Westside Gunn Sunshine

Westside Gunn - Who Made The Sunshine
Shady Records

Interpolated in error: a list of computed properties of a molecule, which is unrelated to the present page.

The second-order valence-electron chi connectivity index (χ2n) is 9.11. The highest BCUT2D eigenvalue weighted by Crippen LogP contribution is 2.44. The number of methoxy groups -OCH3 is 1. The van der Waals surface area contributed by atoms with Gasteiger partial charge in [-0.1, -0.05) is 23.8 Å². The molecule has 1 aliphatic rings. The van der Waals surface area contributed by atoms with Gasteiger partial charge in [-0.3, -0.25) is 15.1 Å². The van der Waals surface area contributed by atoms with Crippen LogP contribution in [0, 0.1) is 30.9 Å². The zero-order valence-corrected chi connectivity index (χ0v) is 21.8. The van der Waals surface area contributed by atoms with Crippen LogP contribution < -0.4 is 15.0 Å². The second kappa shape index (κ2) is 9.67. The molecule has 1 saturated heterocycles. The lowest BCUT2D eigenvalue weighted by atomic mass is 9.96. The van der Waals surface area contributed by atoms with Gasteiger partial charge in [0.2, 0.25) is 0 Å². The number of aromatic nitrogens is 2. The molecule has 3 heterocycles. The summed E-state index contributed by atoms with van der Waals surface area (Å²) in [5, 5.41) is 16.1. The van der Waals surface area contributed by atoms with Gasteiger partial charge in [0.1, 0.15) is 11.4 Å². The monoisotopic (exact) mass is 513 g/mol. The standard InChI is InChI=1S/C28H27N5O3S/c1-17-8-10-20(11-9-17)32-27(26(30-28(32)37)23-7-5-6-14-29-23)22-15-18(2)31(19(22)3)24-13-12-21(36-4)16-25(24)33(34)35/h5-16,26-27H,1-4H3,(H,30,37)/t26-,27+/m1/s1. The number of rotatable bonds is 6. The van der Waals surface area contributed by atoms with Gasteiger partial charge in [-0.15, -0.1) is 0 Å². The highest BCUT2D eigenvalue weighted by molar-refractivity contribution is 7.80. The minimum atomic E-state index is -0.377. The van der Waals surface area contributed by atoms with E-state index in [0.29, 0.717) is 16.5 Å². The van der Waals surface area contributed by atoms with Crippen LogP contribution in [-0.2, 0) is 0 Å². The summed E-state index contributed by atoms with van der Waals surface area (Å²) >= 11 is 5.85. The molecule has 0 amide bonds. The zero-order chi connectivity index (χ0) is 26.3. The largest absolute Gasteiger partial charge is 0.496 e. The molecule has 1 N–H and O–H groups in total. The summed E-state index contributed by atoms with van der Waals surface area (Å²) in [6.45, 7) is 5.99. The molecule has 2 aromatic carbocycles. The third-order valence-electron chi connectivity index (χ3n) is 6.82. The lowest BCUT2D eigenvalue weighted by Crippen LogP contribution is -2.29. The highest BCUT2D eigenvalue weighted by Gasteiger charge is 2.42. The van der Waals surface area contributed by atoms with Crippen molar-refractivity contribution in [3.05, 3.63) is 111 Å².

It's been a really weird, bad year for a lot of reasons, but there have been upsides and one of those upsides is the unstoppable machine that the Griselda crew have turned into. When you get a creative spark, you've gotta just run with it, and this team (Westside Gunn, Conway the Machine, Benny the Butcher, and new recruits Boldy James and Armani Caesar) have been running with it all year, churning out over a dozen total projects thus far between the five of them. Gunn has especially had a spark -- his April album Pray For Paris is one of the year's best albums and his July mixtape Flygod Is An Awesome God 2 ain't half bad either -- and now he releases his third full-length of the year and Shady Records debut, Who Made The Sunshine. Of all the Griselda members, Gunn is the real visionary. Some of the other members are technically better rappers, but Gunn sees the bigger picture -- the artwork, the sequencing, the segues, the overall experience of an album from start to finish. Sometimes that means turning the spotlight over to guest rappers, as he did on Pray For Paris and does even more so on Who Made The Sunshine, but that's not meant to take away from his talent or anything. Right now, Gunn reminds me a little of Kanye West circa College Dropout; he knows how to craft a classic album, whatever it takes, and WMTS is yet another contender.